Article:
Here's a question about this subject that I ask few times ago, to know further about that.

You would tell me: "But an abstract class is not a concrete class!"
I would call a concrete class, every class that gathers some behaviors in order to emerge an entity.
Abstract class may often implement several methods belonging to various responsibilities, and therefore reduce the explicitness of object's collaborators.

Thus, I would rephrase the "Programming to an interface" by "Programming by roles".

by anonymous   2017-08-20

It is always tricky to get a project off the ground using TDD if you have never done it before, and it is too big a topic to discuss in a Stack Overflow answer.

The best I can recommend is to read Growing Object Oriented Software Guided by Tests - in this book you are taken step by step through getting an application off the ground using TDD, and examples of how you would solve different problems using TDD as the application grows. The application they use as an example in the book is realistic and should help you learn the skills required to get yourself off the ground.

by anonymous   2017-08-20

There are no strict rules in this area, only guidelines. You usually have one test case per class, but there are different strategies:

For example you can use 'Per Class' approach for classes that are relatively small and follow SRP. But if you have legacy code with a giant *Manager class it is fine to use 'Per Method' and have dedicated test case for only one of its methods. I think that choosing naming strategy for tests is at least as important as test code organization.

Using code coverage tool can help you find spots of untested code. It is less useful as metric. Having high code coverage does not necessarily mean that you have good tests. At the end of the day what matters is that you have meaningful and readable tests.

by anonymous   2017-08-20

AF will do the right thing (User.Create() with an anonymous name arg) with no customizations whatsoever.

The only missing bit is setting the Id. Which is a question you'll have to answer for yourself -- how should your consuming code do this in the first place ? When you've decided, you could do fixture.Customize<User>( c => c.FromFactory( User.Create).Do( x => ???)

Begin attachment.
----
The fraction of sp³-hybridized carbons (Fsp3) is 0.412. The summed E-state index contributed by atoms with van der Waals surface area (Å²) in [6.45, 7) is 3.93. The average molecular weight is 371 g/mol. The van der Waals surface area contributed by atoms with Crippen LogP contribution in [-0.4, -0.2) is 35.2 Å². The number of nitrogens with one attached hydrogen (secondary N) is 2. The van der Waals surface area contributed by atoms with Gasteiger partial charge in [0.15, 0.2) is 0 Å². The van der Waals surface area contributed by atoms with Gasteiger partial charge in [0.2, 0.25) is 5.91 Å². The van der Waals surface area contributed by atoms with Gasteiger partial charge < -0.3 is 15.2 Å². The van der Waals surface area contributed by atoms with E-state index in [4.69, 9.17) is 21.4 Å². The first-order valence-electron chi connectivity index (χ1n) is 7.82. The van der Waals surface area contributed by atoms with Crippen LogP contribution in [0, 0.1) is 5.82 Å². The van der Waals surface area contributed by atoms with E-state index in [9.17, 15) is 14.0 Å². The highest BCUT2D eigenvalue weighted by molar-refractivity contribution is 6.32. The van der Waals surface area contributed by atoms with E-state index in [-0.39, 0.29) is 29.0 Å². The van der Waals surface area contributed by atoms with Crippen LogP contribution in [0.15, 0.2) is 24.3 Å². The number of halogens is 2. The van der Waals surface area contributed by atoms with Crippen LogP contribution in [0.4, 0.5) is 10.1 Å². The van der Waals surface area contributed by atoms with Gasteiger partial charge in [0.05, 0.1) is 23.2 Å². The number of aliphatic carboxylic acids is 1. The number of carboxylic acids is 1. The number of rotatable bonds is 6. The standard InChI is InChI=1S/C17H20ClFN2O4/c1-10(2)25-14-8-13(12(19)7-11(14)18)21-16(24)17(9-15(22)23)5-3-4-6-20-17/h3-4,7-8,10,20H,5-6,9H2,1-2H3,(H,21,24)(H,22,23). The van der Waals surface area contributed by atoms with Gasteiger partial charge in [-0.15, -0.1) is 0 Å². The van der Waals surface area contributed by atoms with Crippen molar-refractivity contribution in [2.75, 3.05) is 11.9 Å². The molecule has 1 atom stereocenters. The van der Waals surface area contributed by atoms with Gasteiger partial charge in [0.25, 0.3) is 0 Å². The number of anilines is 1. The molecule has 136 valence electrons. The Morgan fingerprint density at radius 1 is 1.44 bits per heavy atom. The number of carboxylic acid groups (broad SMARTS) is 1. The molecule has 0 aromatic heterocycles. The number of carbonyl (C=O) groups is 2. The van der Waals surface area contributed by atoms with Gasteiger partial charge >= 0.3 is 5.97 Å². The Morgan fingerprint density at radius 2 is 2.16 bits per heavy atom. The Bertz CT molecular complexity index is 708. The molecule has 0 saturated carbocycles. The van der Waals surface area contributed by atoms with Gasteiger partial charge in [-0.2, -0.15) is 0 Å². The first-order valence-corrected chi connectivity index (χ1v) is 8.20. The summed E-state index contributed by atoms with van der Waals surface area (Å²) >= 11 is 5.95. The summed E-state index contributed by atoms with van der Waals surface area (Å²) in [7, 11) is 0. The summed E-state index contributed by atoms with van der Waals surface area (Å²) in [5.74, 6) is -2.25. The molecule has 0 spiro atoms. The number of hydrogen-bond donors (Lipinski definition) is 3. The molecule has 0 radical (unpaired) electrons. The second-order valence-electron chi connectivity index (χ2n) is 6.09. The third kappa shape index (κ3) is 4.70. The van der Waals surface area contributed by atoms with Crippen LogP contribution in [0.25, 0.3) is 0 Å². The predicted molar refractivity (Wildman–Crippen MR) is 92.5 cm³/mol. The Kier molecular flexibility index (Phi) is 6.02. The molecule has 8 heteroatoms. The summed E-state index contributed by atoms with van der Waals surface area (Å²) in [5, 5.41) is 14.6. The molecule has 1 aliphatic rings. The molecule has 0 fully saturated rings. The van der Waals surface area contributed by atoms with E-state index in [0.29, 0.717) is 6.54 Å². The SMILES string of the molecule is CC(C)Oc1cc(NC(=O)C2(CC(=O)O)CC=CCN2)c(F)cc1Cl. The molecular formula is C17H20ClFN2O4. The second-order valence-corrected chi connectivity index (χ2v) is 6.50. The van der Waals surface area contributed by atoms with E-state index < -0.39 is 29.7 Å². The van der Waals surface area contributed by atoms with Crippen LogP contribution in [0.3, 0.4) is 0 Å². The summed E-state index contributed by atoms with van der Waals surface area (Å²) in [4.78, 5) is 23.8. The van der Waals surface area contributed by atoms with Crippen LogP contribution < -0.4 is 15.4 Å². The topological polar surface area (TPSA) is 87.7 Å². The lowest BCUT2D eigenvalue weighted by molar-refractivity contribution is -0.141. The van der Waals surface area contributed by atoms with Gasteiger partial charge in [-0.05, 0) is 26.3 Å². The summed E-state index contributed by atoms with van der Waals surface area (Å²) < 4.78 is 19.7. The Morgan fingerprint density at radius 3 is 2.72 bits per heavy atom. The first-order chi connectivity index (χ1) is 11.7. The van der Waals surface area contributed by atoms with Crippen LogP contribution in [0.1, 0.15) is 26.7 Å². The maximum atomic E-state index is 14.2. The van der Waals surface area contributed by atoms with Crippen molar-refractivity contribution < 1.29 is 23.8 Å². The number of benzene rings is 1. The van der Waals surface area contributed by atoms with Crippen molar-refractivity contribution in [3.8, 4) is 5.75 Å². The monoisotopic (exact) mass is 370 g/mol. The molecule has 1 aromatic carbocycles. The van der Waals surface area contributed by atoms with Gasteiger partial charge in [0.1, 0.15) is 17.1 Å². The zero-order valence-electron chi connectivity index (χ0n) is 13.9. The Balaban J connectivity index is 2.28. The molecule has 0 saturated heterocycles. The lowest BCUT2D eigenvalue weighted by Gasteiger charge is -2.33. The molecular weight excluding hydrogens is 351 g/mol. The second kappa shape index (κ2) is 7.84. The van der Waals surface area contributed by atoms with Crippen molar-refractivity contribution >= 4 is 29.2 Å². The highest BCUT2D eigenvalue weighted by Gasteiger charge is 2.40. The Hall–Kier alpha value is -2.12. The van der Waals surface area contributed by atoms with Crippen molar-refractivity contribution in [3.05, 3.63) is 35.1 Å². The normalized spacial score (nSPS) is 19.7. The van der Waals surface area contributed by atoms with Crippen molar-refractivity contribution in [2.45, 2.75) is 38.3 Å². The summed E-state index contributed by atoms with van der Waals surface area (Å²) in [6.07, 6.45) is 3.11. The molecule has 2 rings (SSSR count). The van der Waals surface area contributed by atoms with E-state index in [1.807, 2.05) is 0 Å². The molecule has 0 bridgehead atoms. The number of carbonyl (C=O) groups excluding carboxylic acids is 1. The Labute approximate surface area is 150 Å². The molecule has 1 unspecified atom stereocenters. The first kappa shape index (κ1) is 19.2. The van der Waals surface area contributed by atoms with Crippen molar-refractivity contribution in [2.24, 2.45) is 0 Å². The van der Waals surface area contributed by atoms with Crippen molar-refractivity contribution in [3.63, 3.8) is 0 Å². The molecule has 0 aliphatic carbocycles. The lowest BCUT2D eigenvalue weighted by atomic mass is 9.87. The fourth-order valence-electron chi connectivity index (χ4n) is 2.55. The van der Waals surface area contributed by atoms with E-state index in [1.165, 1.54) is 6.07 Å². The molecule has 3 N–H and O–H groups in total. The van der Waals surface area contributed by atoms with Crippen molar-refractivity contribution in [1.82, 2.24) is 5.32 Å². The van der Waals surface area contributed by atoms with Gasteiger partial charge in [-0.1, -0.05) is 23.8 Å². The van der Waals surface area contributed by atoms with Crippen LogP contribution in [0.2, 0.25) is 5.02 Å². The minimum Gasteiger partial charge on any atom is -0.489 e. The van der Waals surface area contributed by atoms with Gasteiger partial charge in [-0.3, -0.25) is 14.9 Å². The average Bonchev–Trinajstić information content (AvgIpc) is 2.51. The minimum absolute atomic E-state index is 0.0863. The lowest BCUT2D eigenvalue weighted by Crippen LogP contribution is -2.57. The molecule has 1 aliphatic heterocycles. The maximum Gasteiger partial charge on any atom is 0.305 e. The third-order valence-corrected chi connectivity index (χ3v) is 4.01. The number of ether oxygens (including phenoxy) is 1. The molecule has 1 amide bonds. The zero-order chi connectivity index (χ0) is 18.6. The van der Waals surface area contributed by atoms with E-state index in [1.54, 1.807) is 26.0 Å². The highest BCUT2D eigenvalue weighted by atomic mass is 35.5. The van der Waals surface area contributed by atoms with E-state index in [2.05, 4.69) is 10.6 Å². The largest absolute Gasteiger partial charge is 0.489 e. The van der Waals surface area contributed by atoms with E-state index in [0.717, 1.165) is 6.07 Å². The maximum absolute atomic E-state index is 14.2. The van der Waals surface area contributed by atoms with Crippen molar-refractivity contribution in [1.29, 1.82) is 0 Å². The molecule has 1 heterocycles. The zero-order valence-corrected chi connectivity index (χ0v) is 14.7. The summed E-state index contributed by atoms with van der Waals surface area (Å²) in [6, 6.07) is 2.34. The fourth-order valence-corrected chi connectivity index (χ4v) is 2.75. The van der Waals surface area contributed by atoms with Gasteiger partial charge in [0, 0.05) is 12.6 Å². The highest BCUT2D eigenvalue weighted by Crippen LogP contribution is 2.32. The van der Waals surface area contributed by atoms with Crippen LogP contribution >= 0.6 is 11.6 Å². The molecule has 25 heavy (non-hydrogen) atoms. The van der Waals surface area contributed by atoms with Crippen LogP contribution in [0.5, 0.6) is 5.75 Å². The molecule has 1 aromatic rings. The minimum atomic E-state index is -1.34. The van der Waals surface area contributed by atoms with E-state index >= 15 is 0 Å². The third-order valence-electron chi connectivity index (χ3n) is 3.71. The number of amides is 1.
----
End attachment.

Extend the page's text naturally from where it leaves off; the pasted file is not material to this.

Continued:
Perhaps you could consider exposing a ctor that takes an id too. Then you can do a Customize<User> ... GreedyConstructorQuery.

If your ORM is doing some wacky reflection and you like that and/or can't route around it you get to choose whether for your tests you should:

a) do that too - if that's relevant to a given test or set of tests

b) consider that to be something that just works

Regarding mixing mocking and feeding in of values to an Entity or Value object - Don't do that (Mark Seemann's Commands vs Queries article might help you here). The fact that you seem to be needing/wanting to do so makes it seems you're trying to be too ambitions in individual tests - are you finding the simplest thing to test and trying to have a single Assert testing one thing with minimal setup.

Go buy the GOOS book - it'll help you figure out ways of balancing these kinds of trade-offs.

by myoffe   2017-08-19
Nope, there's no way around it. Tests are not easy. But! Writing tests, learning from that, then improving your tests, which in turn help you design better software will make writing tests easier. And will help you write better code, in general.

Also, 99% of the time, the first test you are going to write in a job is for an existing piece of software. So it will definitely not be easy. But you will learn so much more about the software you are writing the test against rather than writing code in the edit-and-pray methodology.

I highly recommend reading

by antrix   2017-08-19
As a start, I recommend reading "Growing Object-Oriented Software, Guided by Tests". I am still not a 100% convert but I did get many of the same questions answered.

by jskulski   2017-08-19
I try to setup a feedback loop as soon as possible. I spend time setting up so i can do some simple action (hit a button, run a command, or automatically watch some files) to see if I'm on target it.

I found this saves immense time and keeps me on task pretty well.

This is from: - GOOS book -